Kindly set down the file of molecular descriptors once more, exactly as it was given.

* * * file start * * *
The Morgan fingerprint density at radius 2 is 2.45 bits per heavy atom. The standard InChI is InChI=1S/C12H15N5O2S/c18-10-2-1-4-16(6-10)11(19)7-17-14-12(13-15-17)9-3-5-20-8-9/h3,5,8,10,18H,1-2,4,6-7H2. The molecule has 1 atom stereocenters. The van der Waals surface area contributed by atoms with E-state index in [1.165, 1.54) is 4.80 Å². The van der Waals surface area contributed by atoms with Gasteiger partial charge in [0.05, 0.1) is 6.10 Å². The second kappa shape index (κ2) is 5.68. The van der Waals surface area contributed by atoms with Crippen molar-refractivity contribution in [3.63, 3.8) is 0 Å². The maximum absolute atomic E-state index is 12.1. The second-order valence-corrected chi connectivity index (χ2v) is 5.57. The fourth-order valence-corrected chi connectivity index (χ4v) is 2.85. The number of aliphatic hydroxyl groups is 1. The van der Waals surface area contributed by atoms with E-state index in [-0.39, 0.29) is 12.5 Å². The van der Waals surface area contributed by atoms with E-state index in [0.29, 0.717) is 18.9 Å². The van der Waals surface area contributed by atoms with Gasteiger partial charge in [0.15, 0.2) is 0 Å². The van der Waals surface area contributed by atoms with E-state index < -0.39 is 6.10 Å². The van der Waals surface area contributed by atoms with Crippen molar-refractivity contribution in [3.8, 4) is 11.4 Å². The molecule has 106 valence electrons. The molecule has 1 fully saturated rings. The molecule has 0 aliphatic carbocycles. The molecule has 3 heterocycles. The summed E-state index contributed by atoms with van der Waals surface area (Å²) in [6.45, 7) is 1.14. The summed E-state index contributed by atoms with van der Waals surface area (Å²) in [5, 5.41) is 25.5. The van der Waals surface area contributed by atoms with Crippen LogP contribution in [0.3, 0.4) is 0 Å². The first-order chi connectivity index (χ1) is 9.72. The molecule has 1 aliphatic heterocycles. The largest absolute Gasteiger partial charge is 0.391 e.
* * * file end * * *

The Morgan fingerprint density at radius 2 is 2.45 bits per heavy atom. The standard InChI is InChI=1S/C12H15N5O2S/c18-10-2-1-4-16(6-10)11(19)7-17-14-12(13-15-17)9-3-5-20-8-9/h3,5,8,10,18H,1-2,4,6-7H2. The molecule has 1 atom stereocenters. The van der Waals surface area contributed by atoms with E-state index in [1.165, 1.54) is 4.80 Å². The van der Waals surface area contributed by atoms with Gasteiger partial charge in [0.05, 0.1) is 6.10 Å². The second kappa shape index (κ2) is 5.68. The van der Waals surface area contributed by atoms with Crippen molar-refractivity contribution in [3.63, 3.8) is 0 Å². The maximum absolute atomic E-state index is 12.1. The second-order valence-corrected chi connectivity index (χ2v) is 5.57. The fourth-order valence-corrected chi connectivity index (χ4v) is 2.85. The number of aliphatic hydroxyl groups is 1. The van der Waals surface area contributed by atoms with E-state index in [-0.39, 0.29) is 12.5 Å². The van der Waals surface area contributed by atoms with E-state index in [0.29, 0.717) is 18.9 Å². The van der Waals surface area contributed by atoms with Gasteiger partial charge in [0.15, 0.2) is 0 Å². The van der Waals surface area contributed by atoms with E-state index < -0.39 is 6.10 Å². The van der Waals surface area contributed by atoms with Crippen molar-refractivity contribution in [3.8, 4) is 11.4 Å². The molecule has 106 valence electrons. The molecule has 1 fully saturated rings. The molecule has 0 aliphatic carbocycles. The molecule has 3 heterocycles. The summed E-state index contributed by atoms with van der Waals surface area (Å²) in [6.45, 7) is 1.14. The summed E-state index contributed by atoms with van der Waals surface area (Å²) in [5, 5.41) is 25.5. The van der Waals surface area contributed by atoms with Crippen LogP contribution in [0.3, 0.4) is 0 Å². The first-order chi connectivity index (χ1) is 9.72. The molecule has 1 aliphatic heterocycles. The largest absolute Gasteiger partial charge is 0.391 e.